G20 Dilemma: Falling Trade, Soaring Market, Looming Contraction




Historically, Baden-Baden’s spas are famous for their healing waters, which have healed ancient Romans’ arthritic aches, Prussian queens’ rheumatism and European aristocrats’ paralyses. Nevertheless, the G20 Summit is fresh evidence that even Baden-Baden cannot do miracles.

As American Treasury Secretary Mnuchin rebuffed the push by the masters of the global finance to renounce protectionism, concerns are mounting that the Trump administration will execute its “America First” policy, even at the risk of unleashing waves of retaliation worldwide.

As world trade is frozen but markets remain close to record-heights, contraction is looming in the horizon.

History was made in Baden-Baden, but not the kind of history that the world economy needs. For the first time since the global crisis year of 2008, the world’s leading finance ministers, dropped the commitment to free trade. It amounts to the most consequential shift of the international trading community since World War two.

Following pushback from Treasury Secretary Steve Mnuchin, the G20 Summit backtracked from a joint position that would have explicitly renewed the long-standing pledge to free trade.

The timing could not have been worse. Before the global crisis, world investment soared to almost 2 trillion dollars. Today – almost a decade later – it remains below that level. The state of world trade is even worse. World export volumes reached a plateau already two years ago. World trade has stopped growing.

In turn, the third leg of globalization, global migration, is plunging or stagnating, while refugee crises escalate. In the past year, more than 65 million people – more than ever since 1945 – were displaced from their homes by conflict and persecution.

To foster global recovery, finance ministers should have hammered a compromise in Baden-Baden. Instead, the White House tied their hands, which reinforced concerns about new American protectionism and increased trade friction in the coming months.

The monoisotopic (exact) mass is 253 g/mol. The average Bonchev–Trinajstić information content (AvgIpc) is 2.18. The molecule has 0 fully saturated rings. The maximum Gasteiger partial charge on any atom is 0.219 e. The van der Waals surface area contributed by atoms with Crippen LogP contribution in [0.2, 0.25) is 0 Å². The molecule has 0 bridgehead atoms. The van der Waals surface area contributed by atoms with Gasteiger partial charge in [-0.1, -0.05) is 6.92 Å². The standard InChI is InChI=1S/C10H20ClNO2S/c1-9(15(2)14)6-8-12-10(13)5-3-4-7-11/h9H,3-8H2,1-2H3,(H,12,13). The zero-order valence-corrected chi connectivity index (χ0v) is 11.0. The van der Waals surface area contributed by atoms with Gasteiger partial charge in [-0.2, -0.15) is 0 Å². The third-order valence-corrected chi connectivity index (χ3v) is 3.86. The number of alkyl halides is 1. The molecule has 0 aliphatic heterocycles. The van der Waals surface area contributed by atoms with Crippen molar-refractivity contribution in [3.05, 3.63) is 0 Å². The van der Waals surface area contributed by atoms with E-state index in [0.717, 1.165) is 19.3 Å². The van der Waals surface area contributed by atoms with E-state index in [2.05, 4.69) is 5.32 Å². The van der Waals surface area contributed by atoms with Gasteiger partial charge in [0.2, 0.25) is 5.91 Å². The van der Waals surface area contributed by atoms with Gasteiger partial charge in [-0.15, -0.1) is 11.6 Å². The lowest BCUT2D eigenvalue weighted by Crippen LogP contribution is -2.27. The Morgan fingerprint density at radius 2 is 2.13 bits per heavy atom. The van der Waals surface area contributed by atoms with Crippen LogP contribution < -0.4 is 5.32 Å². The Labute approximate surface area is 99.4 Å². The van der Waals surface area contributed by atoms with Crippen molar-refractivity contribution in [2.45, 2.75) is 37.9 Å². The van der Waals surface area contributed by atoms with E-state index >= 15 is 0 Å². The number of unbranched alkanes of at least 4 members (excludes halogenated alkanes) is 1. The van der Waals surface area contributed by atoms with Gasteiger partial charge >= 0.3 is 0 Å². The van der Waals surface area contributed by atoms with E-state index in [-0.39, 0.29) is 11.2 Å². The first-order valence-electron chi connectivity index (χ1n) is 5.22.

But if that’s the case, why are markets smiling?

At the peak of globalization in May 2008, the Baltic Dry Index (BDI) – a barometer of international commodity trade – soared to a record high of 11,793 points. Today, even before trade friction, the Index remains 90pc lower than a decade ago.

That is not the case with American equity markets, however. Since March 2009, the broad Dow Jones Industrial Average (DJIA) has more than tripled to soaring to more than 20,900. The blue-chip S&P 500 Index (SPX) has kept its gain at close to 2,380. And the tech sector’s Nasdaq Composite Index (COMP) exceeds 5,900.

According to the cyclically-adjusted price-earnings ratio (CAPE), the average now exceeds 29, which is about the same as amid the Wall Street crash in 1929 that heralded the Great Depression.

Historically, the CAPE average has been higher only once – in December 1999 – when the technology bubble finally burst and markets crashed. Of course, history does not always repeat itself in the markets, but it does rhyme. If the century-long CAPE median is about 16 and the current figure is 50pc higher, markets appear to be substantially overvalued.

What makes the huge discrepancy between fundamentals and markets extraordinary is that valuations have ignored the negatives of the Trump administration’s measures, while touting the positive consequences of Trump’s executive decisions and signs of accelerated deregulation, privatization and liberalization. Also, as the Fed will continue to tighten, it will conflict with the administration’s infrastructure plan but also subdue growth prospects.

In the long term, markets penalize investors for such discrepancies. After all, the leading movers of those markets feature America’s largest companies from financials (American Express, Goldman Sachs, Visa) to industry giants (Caterpillar, Disney, McDonald’s) and tech leaders (Apple, Cisco, Microsoft).

Indeed, these are corporate titans, which earn an increasing share of their revenues in foreign markets – especially in those country markets that the White House is about to challenge.



By Dan Steinbock
Dan Steinbock (PhD) is the founder of Difference Group and has served as research director at the India, China and America Institute (USA) and visiting fellow at the Shanghai Institutes for International Studies (China) and the EU Center (Singapore).

Published on Mar 25,2017 [ Vol 17 ,No 881]


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